Use Your Senses to Improve Customer Experience
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Use Your Senses to Improve Customer Experience

You can’t read a business blog or magazine without being bombarded with messages about how important customer experience is. As technology has leveled the playing field to the point where most companies’ goods and services are nearly identical to their competitors’ offerings, many are now relying on a best in class customer experience to be their core differentiator. Despite this fact, many brands still take an overly simplistic approach to addressing the issue. Chances are, you know the routine: create a survey, measure and track CSAT/NPS, have meeting after meeting about the results. If that was enough, every business would be a customer experience champion, but that’s obviously not the case.

Your brain combines all five of your senses to paint the picture of the world. You can use these same five senses to develop a better picture of your customer experience and what to do about improving it.

5 senses

Sight

Put some eyes on the conversations about your brand on social media. Are the optics positive or negative? Do your customers engage with your company’s Twitter or Facebook? Take a gaze at your mentions. If you see recurring themes here, then it’s probably something to pay attention to. You may find out you have customer success stories worth sharing. Or if your gaze falls on some negative outliers, these may be perfect opportunities to engage customers and WOW them.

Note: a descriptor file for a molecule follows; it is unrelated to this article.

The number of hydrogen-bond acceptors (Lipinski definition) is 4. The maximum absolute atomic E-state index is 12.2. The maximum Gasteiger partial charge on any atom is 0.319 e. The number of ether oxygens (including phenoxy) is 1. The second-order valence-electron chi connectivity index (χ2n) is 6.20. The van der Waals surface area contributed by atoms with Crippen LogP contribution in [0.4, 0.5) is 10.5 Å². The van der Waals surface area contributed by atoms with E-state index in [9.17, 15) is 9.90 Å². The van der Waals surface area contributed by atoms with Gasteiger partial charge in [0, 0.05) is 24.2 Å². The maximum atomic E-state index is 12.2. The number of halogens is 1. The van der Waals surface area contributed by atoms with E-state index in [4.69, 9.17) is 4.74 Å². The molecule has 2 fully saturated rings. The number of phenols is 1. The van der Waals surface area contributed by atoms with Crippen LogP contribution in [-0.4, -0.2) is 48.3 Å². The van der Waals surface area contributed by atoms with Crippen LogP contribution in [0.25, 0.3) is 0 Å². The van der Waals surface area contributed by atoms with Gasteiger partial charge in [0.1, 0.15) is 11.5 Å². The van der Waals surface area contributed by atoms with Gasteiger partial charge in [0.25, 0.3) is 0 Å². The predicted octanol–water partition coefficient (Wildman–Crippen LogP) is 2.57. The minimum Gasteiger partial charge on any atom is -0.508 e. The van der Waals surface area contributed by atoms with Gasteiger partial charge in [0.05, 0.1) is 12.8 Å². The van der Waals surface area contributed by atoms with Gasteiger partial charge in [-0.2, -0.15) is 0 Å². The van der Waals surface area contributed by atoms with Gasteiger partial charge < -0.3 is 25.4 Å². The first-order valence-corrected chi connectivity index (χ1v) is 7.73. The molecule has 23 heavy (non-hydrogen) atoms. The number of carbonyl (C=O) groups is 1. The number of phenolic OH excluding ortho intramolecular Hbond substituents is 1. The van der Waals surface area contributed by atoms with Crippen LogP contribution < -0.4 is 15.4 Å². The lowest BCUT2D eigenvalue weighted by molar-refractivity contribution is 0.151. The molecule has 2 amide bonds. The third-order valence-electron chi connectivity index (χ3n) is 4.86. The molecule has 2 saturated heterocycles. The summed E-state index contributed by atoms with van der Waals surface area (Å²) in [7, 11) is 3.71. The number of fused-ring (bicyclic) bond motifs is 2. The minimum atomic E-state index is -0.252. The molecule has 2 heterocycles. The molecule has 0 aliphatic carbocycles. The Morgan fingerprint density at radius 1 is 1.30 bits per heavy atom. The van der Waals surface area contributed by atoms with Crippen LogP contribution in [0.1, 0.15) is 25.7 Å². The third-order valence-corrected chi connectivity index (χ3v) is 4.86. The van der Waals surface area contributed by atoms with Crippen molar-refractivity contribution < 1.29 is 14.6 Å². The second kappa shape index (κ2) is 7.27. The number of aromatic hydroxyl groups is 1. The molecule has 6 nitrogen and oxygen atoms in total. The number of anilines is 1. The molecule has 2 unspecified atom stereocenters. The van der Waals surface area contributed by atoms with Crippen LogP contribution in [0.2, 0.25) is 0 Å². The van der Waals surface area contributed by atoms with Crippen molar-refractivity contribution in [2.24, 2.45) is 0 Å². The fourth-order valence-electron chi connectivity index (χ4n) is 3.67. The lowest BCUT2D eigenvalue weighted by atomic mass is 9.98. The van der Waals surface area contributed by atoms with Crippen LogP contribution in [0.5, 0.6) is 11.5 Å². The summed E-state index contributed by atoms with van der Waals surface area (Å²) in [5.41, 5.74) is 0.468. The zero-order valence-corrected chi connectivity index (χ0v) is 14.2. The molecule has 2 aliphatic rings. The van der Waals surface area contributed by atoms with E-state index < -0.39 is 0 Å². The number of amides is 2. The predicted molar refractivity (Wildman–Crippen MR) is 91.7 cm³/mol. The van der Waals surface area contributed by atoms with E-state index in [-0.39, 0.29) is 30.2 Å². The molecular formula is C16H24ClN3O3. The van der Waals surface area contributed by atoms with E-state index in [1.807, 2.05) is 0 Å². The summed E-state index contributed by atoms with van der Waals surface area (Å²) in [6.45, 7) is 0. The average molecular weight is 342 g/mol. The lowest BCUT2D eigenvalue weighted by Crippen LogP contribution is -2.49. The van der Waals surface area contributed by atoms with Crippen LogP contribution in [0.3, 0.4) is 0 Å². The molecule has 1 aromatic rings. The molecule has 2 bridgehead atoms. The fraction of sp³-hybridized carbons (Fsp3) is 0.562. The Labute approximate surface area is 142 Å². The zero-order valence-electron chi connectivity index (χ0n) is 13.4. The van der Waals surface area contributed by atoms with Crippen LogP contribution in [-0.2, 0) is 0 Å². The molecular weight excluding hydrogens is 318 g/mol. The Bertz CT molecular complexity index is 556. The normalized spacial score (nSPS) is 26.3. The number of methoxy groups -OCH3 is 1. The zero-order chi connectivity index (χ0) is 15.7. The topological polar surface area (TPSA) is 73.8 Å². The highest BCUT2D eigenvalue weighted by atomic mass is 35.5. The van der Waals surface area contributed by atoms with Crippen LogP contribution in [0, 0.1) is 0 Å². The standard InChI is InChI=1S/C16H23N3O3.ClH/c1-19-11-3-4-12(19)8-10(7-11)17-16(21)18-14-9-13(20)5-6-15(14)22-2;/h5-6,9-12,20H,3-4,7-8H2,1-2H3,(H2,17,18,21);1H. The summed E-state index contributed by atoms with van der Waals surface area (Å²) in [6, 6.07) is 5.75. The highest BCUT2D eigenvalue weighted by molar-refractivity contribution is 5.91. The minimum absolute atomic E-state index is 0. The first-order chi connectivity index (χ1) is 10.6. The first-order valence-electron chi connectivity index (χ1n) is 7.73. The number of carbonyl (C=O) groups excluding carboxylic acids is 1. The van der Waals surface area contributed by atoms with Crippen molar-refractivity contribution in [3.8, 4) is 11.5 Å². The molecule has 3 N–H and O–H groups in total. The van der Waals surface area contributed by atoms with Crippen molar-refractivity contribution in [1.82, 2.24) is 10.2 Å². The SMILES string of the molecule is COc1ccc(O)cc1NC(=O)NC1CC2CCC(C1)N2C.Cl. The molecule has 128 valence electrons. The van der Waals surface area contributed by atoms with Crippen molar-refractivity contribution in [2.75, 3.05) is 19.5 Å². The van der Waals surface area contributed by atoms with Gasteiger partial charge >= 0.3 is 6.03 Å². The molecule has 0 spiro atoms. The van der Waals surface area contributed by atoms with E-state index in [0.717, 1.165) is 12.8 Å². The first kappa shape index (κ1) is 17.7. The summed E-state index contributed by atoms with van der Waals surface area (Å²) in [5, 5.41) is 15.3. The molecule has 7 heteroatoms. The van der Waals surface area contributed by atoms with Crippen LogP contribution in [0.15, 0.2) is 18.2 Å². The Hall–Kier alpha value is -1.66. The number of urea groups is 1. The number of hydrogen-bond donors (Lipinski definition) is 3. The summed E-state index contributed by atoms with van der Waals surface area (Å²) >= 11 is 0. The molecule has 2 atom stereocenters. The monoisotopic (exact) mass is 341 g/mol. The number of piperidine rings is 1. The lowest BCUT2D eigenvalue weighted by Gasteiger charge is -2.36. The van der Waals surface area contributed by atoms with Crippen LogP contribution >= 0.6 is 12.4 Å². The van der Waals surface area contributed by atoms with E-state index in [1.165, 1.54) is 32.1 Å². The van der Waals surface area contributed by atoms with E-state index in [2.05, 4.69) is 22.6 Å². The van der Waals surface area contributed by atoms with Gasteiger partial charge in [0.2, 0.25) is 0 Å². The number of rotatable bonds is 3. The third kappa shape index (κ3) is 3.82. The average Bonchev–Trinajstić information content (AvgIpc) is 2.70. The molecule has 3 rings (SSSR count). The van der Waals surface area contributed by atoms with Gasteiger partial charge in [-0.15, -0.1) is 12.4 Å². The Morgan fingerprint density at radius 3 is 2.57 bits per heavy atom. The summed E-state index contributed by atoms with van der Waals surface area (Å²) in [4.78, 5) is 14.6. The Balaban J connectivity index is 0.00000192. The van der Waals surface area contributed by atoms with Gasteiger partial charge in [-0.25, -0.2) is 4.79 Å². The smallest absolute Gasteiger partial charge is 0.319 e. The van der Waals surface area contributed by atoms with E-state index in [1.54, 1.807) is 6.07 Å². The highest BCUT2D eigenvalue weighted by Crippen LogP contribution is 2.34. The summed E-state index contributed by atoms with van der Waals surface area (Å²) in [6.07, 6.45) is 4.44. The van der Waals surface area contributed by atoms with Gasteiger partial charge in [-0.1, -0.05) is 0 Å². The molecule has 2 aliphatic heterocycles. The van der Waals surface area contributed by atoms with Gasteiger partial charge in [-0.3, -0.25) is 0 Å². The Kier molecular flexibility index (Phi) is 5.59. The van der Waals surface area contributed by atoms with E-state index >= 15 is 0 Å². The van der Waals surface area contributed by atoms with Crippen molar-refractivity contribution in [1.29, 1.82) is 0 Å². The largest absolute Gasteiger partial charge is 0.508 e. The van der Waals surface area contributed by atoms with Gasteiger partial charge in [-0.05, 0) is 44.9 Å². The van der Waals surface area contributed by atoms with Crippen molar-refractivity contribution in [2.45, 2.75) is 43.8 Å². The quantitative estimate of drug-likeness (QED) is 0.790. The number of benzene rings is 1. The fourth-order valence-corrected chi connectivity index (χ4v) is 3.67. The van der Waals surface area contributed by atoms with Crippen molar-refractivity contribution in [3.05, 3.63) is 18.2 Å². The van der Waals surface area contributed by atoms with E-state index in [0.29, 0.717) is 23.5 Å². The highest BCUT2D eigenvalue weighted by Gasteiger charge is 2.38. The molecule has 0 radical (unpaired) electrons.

Smell

Does something reek in here? Take a whiff of your company’s online reviews. When customers aren’t satisfied, they’re increasingly empowered to make a stink about it in this digital era we’re now living in. If your online reputation has B.O. then you’re likely losing out on potential sales. Take a deep breath, then clear the air with your negative reviewers. Try to fix their situation and learn how to prevent similar issues in the future. Don’t try to mask your problems with cheap perfume.

Feel

Your company processes many direct customer contacts every single day. Touch base with some of these customers and embrace the chance to learn from their feedback. What type of experience do they feel they had? What type of mood are they in afterwards? What is their body language or tone of voice telling you?

Taste

It may sound cliché, but occasionally eating your own dog food is the best way to judge a customer experience. When is the last time you called in to your own contact center? When’s the last time you tried to order from your own website? Try it! Did the experience leave you savoring the flavor, or did you end up salty and frustrated? It’s easy for upper management to become disconnected from the front lines, experiencing it the same way a customer does can give you invaluable insight.

Hear

Don’t let all this input go in one ear and out the other like white noise. Do more than just listen, internalize and understand it. Take it to heart, and act on it. Echo the feedback to all the departments of your company. If it’s positive feedback, feel free to toot your company’s horn. If it’s not, come up with a plan to fix what’s broken and then make it reverberate to all your employees.

Well, you’ve made it through all the cheesy puns about the human senses. Hopefully you’ve also taken away some ideas that can help your business improve the customer experience. It doesn’t take a sixth sense to begin. In fact, almost all your employees probably already have the tools they need to make a difference.



Topics: Customer Experience

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